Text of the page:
To avoid attracting German U-boats, particularly as one was suspected to be in the area, after dark each vessel showed only a dim stern light to the following vessel and they all maintained radio silence. As each group passed the Isle of May at the mouth of the firth, they altered course and increased speed to 20 knots.
As the 13th Submarine Flotilla passed the island, a pair of lights (possibly minesweeping naval trawlers) were seen approaching the line of submarines. The flotilla altered course sharply to port to avoid them but K14's helm jammed and she veered out of line. Both K14 and the boat behind her, K12 turned on their navigation lights and eventually K14s helm was freed and she tried to return to her position in the line. The next submarine in line, K22 had lost sight of the rest of the flotilla in the mist and veered off the line with the result that she hit K14. Both submarines stopped whilst the rest of the flotilla, unaware of what had happened continued out to sea. K22 radioed in code to the cruiser leading the flotilla to say that she could reach port but that K14 was crippled and sinking.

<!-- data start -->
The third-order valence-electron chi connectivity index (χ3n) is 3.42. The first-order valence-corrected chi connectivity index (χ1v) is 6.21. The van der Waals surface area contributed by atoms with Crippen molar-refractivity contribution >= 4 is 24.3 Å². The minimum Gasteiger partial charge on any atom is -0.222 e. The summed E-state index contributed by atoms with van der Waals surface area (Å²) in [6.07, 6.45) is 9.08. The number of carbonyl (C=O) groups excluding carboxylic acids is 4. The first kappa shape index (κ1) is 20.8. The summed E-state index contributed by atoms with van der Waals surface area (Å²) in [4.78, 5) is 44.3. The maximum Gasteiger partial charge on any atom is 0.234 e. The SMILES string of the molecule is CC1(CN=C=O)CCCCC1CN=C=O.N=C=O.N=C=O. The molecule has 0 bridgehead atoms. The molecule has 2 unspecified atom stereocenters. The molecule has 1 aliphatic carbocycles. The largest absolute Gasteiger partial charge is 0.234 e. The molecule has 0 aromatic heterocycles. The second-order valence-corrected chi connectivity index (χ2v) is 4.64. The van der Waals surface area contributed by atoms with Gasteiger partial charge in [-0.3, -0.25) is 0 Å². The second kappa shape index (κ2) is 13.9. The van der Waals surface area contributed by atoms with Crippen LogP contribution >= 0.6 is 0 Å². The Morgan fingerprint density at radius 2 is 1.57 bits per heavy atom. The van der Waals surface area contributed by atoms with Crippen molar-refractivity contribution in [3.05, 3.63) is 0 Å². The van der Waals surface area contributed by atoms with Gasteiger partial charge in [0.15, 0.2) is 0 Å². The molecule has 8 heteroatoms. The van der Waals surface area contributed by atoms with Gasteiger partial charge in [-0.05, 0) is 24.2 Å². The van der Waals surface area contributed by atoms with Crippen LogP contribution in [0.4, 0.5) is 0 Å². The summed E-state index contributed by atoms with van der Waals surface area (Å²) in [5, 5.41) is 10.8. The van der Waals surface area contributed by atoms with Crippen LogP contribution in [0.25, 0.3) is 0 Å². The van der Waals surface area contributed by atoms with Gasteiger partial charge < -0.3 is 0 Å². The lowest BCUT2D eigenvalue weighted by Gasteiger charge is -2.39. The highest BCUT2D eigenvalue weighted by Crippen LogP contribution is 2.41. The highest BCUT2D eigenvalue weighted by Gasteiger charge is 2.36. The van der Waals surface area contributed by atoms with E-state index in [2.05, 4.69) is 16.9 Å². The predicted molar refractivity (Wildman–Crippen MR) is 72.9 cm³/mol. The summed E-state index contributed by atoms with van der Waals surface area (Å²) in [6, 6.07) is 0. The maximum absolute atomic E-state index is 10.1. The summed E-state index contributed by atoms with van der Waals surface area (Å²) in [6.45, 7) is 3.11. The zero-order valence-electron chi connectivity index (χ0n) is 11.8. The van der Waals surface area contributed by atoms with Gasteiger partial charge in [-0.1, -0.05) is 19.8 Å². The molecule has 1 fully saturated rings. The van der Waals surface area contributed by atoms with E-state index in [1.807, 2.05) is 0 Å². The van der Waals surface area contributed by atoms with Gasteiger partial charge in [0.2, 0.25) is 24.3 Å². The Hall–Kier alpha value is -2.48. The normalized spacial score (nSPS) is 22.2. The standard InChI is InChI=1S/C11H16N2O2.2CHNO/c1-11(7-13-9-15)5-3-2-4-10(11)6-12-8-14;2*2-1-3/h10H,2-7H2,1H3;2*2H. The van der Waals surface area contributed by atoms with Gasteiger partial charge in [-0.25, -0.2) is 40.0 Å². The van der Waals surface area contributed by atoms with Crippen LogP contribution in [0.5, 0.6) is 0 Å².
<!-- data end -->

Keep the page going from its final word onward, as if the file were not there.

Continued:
About fifteen minutes later, the 2nd Battlecruiser Squadron passed the island and the two submarines, but the battlecruiser Inflexible hit K22 causing further damage. The battlecruiser bent the first 30 feet (9.1 m) of K22's bows at right angles and wrecked the ballast and fuel tanks. She settled by the bow until only the conning tower showed.
Meanwhile, Leir, captain of Ithuriel, had received and decoded the message about the first collision between the two submarines and turned back to help them. As the submarines behind her turned to follow her, the 2nd Battle Squadron passed through the line and it was only through emergency turns by both groups of vessels that further accidents were narrowly avoided.
As the 13th Flotilla reached the Isle of May, they encountered the outbound 12th Submarine Flotilla. The leader of the 12th Flotilla, Fearless loomed out of the mist and collided with K17 which sank within a few minutes, although most of her crew were able to jump overboard.